Neel, who has been divorced for almost a decade, is in search for a new love in Delhi, while his ex-wife Radha has arrived at the wedding with her dashing white boyfriend David Smith, whom Neel always remembers to refer to by his full name. There’s Tina’s best buddy Marianne, who has a loving relationship with Andrew back home, but has a severe weakness for exotic non-American men.
At the wedding, Marianne comes across international playboy Karan, who charms white women with Susheela Raman songs and Indian women with Etta James songs over the first drink, and despite Tina’s watchful eyes, she is always on the verge of crossing the line with Karan.
A class divide
A big fat Indian wedding in Delhi, populated by characters who come from old money, is a perfect premise for everyone behaving loco with impunity. Basu, though isn’t as interested in satirising human behaviour as she is in exploring concerns, like love, family and friendship, among people who just happen to be crazy rich Indians. And here, she scores.
The author provides each and every character, particularly Tina and Neel, with a degree of interiority and depth. Even the smallest of characters, who might appear for a paragraph or two, like a bhel puri seller or a driver or a bartender, gets an inner voice that doesn’t turn them into a caricature or a stereotype, but presents them as a reasonable human being getting on with life, just like everyone else in the novel.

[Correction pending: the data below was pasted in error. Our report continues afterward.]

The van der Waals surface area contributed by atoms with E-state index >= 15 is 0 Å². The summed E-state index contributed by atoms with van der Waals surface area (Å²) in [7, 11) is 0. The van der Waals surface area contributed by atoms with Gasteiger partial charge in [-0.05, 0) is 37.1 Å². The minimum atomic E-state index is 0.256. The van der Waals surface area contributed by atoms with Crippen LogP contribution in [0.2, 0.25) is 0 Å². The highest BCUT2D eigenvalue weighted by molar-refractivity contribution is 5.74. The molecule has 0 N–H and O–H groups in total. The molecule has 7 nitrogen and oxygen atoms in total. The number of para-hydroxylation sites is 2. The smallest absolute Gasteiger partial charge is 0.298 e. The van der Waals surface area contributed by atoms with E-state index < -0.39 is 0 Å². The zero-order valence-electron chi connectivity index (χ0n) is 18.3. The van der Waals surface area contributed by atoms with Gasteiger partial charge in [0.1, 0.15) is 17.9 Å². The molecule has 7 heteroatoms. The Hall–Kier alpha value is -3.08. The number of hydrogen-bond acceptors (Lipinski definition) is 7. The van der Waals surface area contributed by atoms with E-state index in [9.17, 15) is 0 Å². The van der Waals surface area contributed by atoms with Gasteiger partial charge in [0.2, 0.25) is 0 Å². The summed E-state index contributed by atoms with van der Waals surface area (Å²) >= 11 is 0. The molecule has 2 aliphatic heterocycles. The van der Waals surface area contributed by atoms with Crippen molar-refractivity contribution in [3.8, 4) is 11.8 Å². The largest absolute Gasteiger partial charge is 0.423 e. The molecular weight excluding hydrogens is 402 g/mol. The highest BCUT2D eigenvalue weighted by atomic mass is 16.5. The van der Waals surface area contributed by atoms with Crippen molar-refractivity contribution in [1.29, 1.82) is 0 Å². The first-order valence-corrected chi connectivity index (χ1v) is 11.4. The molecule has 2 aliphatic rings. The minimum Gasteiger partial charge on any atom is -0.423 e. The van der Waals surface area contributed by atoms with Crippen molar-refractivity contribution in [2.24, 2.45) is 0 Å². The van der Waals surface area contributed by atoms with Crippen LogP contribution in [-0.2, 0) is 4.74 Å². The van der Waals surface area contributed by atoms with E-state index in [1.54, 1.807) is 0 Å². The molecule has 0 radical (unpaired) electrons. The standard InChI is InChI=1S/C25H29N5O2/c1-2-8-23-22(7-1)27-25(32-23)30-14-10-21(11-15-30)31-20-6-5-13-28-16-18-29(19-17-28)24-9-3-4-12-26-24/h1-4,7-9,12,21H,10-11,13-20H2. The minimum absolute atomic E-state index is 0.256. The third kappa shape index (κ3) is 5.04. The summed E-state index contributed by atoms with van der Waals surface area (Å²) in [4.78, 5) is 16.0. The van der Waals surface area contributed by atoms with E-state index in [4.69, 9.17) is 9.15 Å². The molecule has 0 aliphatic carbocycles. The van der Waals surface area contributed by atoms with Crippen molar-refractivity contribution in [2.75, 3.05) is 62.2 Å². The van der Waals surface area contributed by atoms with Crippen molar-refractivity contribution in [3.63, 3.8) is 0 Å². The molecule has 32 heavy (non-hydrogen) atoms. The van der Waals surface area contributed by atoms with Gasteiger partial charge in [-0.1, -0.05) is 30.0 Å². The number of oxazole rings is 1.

But unlike The Windfall, where its nouveau riche protagonists played out their emotions creating laugh-out-loud situations, the poised and polite characters of Destination Wedding would never act out of order. So, Basu outsources the shenanigans to two of the novel’s most delightful characters, Bubbles Trivedi and Nono.
Bubbles is a super-ambitious wedding planner who appears out of thin air in the middle of any conversation to remind folks to either get married themselves, or get their children married. She warns young women of the expiry dates of their ovaries, and young men, of male-pattern baldness. She hires white backpackers from Daryaganj to sit upright on horses and “look British”, while getting drag queens to pretend to be Bollywood stars.
In one of the novel’s most terrific moments, when the extremely tangible class divide between Tina and Sid comes to the forefront in a heated conversation (one of the rare bits in which the novel’s cocooned universe is punctured by the outside world), Bubbles shows up and takes the story in a direction so unpredictable that it’s hard to not marvel at Basu’s plotting.
Then there’s Nono, the groom’s grandmother, who carries opera glasses and chain smokes, and whose age and wealth give her carte blanche to cut everyone down to size with her caustic tongue. Still, Nono never comes across as mean, much like the novel’s household staff and blue-collar characters who are extraordinarily servile and good-hearted.
Unlike, say, Balram Halwai (in Arvind Adiga’s The White Tiger) or Ayyan Mani (in Manu Joseph’s Serious Men), Basu’s plebeians are impossibly nice. None of them bears any ill will or angst against their employers, despite having reasons to do so.
Conservative beneath a liberal veneer